And now Logitech has make a DD wheel that leave unsatisfied the people that want a really affordable DD wheel.

There is 0 reasons for a DD wheel being substancionally more expensive than any of the G25 restylings:
-In the front of the electronics there is nothing there that needs to be expensive nor custom made ICs, there is no bleeding edge high technology there at all.
-From the motor point of view it should be more expensive, but the DD motor doesn't need reduction gears
-The wheel doesn't need an extra bearing to hold the steering column because it can use the axle of the DD motor as steering column, it also saves the need to manufacture the wheel ending plastic stops as the DD wheels don't have physical end stops.
-Plastic moulds are expensive AF, the manufacturers are saving on a lot of them by the mere DD design that is a design with a lot less pieces and a lot less compex.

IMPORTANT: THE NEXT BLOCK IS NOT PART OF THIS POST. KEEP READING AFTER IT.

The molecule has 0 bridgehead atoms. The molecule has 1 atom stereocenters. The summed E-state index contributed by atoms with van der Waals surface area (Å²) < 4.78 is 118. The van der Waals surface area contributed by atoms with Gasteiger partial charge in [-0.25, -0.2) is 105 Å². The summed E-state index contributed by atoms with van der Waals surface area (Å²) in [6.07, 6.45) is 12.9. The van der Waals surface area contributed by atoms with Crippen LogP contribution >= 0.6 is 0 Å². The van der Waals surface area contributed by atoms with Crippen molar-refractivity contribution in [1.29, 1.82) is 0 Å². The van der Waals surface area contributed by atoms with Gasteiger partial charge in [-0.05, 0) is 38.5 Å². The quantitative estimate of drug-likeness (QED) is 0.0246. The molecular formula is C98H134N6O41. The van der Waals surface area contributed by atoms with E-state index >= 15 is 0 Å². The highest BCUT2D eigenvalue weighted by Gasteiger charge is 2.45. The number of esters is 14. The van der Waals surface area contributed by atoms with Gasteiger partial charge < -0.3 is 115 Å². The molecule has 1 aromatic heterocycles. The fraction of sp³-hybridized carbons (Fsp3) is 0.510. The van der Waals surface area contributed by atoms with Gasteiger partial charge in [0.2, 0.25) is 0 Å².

So, if anything the DD wheels should be not that far from the cheapest on the market, instead we had them become the most expensive ones by a stupid margin. All that just because of an artificial market segmentation made to avoid the new wheelbases cannibalizing the sells of the old tech ones.

This Logitech wheel feels like an insult to me as a consumer, I rather purchase one of those new minion companies wheelbases. They at least know who they are, they are cheaper and feel way more solid and premium, even if I'm sure that Logitech's quality control, internal design and electronics design has to be way better than any of those minion companies. Plastic at that price point feels like an insult, The entire wheelbase + wheel at 400-499€ would had felt right made in plastic. At almost 1000€ feels like an insult to me.